September 19, 2017
Aaron Cohen, (301) 633-6773
WASHINGTON, D.C. – Last week, the ugly health care debate reared its head again on Capitol Hill with the introduction of a new bill by Senators Graham (R-SC), Cassidy (R-LA), Heller (R-NV) and Johnson (R-WI) to drastically cut Medicaid and other federal health funds to states.
This bill may go by a different name than previous efforts to reshape the health care system, but it maintains—and even worsens—the devastating provisions from those bills that led to a massive constituent outcry earlier this summer. It’s the same pig with different lipstick.
Like past versions of the Senate health bill, the new legislation would result in catastrophic outcomes for the millions of Americans living with addiction or mental illness.
- It caps federal Medicaid spending at a rate designed to grow more slowly than inflation, shifting costs to states and forcing them into difficult decisions about which populations and services to cut.
- It repeals the Medicaid expansion, taking away states’ number one tool in fighting the opioid epidemic. Medicaid pays for 35-50% of all medication-assisted opioid treatment in states that have been hit hardest by the opioid epidemic, like Alaska, Ohio and West Virginia.
- It eliminates subsidies that keep insurance affordable, stripping people with complex conditions like addiction or mental illness of the support they need to afford coverage.
- It sets states up for future budget shortfalls, replacing the Medicaid expansion and insurance subsidies with a block grant that would not grow in response to increased enrollment or costs.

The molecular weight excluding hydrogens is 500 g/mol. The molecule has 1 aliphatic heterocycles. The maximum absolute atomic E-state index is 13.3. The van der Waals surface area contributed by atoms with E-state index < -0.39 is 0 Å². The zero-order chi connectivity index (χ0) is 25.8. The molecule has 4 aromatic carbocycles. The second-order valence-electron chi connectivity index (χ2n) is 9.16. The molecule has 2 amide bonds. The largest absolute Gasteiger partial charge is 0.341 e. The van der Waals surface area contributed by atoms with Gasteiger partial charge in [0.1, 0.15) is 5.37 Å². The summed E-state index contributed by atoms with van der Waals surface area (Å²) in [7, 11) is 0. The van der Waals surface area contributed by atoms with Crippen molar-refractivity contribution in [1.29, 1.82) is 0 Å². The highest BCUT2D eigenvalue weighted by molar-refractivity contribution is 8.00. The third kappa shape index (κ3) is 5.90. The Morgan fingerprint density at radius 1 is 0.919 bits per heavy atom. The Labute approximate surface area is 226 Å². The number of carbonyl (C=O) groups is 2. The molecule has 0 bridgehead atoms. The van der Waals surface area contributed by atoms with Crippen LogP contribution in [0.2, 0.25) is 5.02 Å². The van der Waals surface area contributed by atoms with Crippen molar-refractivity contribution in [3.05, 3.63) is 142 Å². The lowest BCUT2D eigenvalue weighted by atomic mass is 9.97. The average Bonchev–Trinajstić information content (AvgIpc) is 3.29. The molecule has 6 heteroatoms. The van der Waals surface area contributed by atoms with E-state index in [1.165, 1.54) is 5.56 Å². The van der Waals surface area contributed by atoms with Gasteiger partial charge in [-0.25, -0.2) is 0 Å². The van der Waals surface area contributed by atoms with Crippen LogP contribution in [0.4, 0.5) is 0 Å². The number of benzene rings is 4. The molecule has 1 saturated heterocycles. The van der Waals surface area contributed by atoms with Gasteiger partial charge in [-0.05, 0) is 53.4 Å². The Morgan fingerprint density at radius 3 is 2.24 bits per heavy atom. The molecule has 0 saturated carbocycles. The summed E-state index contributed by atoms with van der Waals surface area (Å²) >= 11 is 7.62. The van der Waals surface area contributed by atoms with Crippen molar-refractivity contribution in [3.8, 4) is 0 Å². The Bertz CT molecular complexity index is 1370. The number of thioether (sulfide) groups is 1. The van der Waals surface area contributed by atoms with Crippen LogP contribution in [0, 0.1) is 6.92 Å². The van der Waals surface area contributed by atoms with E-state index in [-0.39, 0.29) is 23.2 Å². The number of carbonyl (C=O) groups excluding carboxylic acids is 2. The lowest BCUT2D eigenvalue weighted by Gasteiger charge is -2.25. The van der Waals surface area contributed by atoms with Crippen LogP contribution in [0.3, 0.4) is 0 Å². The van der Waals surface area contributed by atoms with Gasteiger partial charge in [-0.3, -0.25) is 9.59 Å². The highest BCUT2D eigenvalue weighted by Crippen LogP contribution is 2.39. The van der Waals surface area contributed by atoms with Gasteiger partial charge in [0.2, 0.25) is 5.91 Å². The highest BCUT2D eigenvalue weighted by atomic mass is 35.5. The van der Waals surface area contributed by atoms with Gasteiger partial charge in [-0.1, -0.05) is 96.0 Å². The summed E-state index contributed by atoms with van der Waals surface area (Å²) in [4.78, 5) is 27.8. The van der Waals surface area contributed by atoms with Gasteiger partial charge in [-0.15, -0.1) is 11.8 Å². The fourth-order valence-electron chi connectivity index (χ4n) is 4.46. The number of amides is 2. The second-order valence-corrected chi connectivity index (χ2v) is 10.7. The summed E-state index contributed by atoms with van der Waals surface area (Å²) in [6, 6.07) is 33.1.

- It allows states to opt out of pre-existing coverage protections and essential health benefits, returning us to the days when people with addiction or mental illness could not get coverage for their conditions.
The results for Americans with addiction or mental illness are stark: massive coverage losses and reduced access to lifesaving treatment.
The Senate Health, Education, Labor and Pension Committee has spent the past month working on bipartisan legislation that would stabilize the health insurance market and create a better health care system. With legislation from these efforts expected soon, now is not the time to renew the failed partisan effort that slashes billions of Medicaid dollars from state budgets, costing hundreds of thousands of lives.
We implore Senators to focus on the bipartisan efforts underway and ignore this politically-driven effort to rush a devastating bill through the Senate without time for debate and consideration of the impact on states and constituents.
Now is the time to unite across party lines, stand up for what is right and ensure that the millions of Americans facing addiction and mental illness continue to get the care they deserve.
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The National Council for Mental Wellbeing is the unifying voice of America’s health care organizations that deliver mental health and addictions treatment and services. Together with our 2,900 member organizations serving over 10 million adults, children and families living with mental illnesses and addictions, the National Council is committed to all Americans having access to comprehensive, high-quality care that affords every opportunity for recovery. The National Council helped introduce Mental Health First Aid USA and more than 1 million Americans have been trained.